in the meantime ill be updating this comment with links i found usefull.

for nuke:

for maya:

for houdini fx:

That would be awesome! I’ll gladly support and try to answer questions when they come up, though I don’t have much experience with packaging yet.

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Good luck! It can be a slog to first get into nix/NixOS, especially if you don’t come from a heavy programming background, don’t hesitate to ask if you need help :slight_smile:

Oh please keep this thread going. I’m in VFX too and just started fiddling around with NixOS.

So, I got one mile stone: Blender (not the pre-packaged version but the tarball downloaded from This is potentially applicable to other binaries like Houdini or Nuke as well, but I have not tested yet. I’m new, so maybe I’m doing it wrong. Corrective critique is most welcome!




  pname = "blender";
  version = "3.6.2-linux-x64";

pkgs.stdenv.mkDerivation rec {
  buildInputs = with pkgs; [ tree ];
  name = "${pname}_${version}";
  meta = with lib; {
    description = "Blender 3.6.2 (LTS) for Linux x64";
    homepage = "";
    platforms = platforms.linux;

  src = fetchTarball {
    url = "${pname}-${version}.tar.xz";

  unpackPhase = "true";

  installPhase = ''
    runHook preInstall
    mkdir -p $out/share/blender/${pname}-${version}/
    cp -r $src/* $out/share/blender/${pname}-${version}/  # use 'install'?
    mkdir -p $out/bin/
    cd $out/bin/
    ln -s ../share/blender/${pname}-${version}/${pname} ${pname}-${version}
    # ln -s ../share/blender/${pname}-${version}/${pname}-launcher ${pname}-${version}-launcher
    # ln -s ../share/blender/${pname}-${version}/${pname}-softwaregl ${pname}-${version}-softwaregl
    # ln -s ../share/blender/${pname}-${version}/${pname}-thumbnailer ${pname}-${version}-thumbnailer
    runHook postInstall


{ pkgs ? import <nixpkgs> {} }:

(pkgs.buildFHSEnv {
  name = "blender-3.6.2-shell";

  targetPkgs = pkgs: (with pkgs; [
  ]) ++ (with; [
  ]) ++ (with pkgs.xorg; [
  runScript = "blender-3.6.2-linux-x64";


  environment.systemPackages = 
    with pkgs; [
  #   vim # Do not forget to add an editor to edit configuration.nix! The Nano editor is also installed by default.
  #   wget
      # I only had to add these manually, but more libs
      # are probably required if they did not already
      # come as dependencies of other packages.



$ nix-shell /etc/nixos/derivations/blender/blender-3.6.2-shell
Read prefs: /home/michael/.config/blender/3.6/config/userpref.blend
Warning: Could not find a matching GPU name. Things may not behave as expected.
Detected OpenGL configuration:
Vendor: VMware, Inc.
Renderer: SVGA3D; build: RELEASE;  LLVM;

However, these are still missing and I have not figured out yet how I can install them. Blender starts nonetheless:



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Fascinating that it manages to start, but is there any particular reason you don’t just use the nixpkgs package? It’s up-to-date and everything, and the difference between the upstream and nixpkgs builds should be reconcilable if there are significant ones, given blender is actually FOSS.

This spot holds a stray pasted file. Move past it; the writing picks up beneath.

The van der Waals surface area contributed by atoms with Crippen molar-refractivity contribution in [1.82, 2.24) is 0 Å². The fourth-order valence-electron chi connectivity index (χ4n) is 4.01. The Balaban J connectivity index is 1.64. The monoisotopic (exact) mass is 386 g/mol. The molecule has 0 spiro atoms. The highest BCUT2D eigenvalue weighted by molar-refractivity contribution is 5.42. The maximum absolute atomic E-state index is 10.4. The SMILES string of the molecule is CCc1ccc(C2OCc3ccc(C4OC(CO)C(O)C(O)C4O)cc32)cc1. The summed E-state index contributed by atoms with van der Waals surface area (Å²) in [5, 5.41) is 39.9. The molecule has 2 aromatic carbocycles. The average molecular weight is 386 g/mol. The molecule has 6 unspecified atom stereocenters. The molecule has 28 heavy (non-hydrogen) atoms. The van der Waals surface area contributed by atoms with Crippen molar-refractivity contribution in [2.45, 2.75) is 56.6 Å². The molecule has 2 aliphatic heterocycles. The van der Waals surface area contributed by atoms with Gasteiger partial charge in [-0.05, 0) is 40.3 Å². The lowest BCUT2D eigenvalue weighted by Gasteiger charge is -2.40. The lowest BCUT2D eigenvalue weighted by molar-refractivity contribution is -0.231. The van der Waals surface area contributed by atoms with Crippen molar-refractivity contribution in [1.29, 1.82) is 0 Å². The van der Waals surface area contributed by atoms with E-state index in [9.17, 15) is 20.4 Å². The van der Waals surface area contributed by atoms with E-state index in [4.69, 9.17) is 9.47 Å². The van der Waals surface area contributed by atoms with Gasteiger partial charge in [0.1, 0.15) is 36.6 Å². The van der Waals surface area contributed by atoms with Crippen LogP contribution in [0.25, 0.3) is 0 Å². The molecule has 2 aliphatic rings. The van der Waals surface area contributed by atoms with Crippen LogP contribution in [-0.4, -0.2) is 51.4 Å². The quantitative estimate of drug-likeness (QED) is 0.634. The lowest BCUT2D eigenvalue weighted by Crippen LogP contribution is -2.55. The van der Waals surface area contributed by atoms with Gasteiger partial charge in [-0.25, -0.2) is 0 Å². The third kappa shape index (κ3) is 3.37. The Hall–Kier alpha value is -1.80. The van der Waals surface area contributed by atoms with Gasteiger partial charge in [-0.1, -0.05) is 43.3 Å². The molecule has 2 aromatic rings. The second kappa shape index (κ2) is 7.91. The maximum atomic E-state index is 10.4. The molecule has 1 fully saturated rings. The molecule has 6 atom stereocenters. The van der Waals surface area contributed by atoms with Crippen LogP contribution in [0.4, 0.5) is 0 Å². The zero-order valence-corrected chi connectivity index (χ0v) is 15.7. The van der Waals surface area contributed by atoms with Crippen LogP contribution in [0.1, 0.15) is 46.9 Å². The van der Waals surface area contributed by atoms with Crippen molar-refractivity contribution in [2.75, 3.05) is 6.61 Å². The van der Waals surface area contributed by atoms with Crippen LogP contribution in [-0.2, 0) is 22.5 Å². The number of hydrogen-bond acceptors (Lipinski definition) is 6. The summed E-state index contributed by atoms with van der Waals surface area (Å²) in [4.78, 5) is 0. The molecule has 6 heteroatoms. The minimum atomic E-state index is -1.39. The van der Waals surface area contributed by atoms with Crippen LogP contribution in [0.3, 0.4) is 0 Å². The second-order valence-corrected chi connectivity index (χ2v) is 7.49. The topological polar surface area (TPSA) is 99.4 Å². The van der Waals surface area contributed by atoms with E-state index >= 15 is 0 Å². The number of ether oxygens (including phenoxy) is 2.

For detailed instructions on how to make a fully-featured blender package, you can also look at the actual package definition:

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Yes, the nixpkgs version of blender works perfectly fine. The reason for this discussion (also for @ghst-party) is that professional VFX and animation production environments heavily rely on commercial tools. Hence, to be able to consistently work within any given pipeline, it is easier to go for a single standard way of installing such tools (and - when running on non NixOS distros - calling them from within an environment manager such as for example Rez). So, the main focus point is how to get the COMMERCIAL packages up and running. Blender offers packaged binaries that can be installed and used similarly to those commercial tools. In that sense, using nixpkgs versions of blender (and by far not only blender) breaks professional production environments’ installation workflows.

I did take a look of blender default.nix. Again, the reason why this is not a good option is that I can’t replicate and apply such a process to commercial software because I have no access to the sources.

Speaking or Rez: the main reason why I am giving NixOS a shot is that it could potentially mimic Rez’s functionality to a high (er?) degree…

I guess being able to download, install and run standard tar packages on NixOS is mandatory in VFX. @TLATER , you say “Fascinating” as if it was an implication for “it should not work”. Do you have suggestions where I can improve what I have presented here?

I just checked out Houdini on nixpkgs and it seems my approach for blender is not that far off. What confused me initially was that the source link for houdini on nixpkgs points to trivial builders, which seems off to me.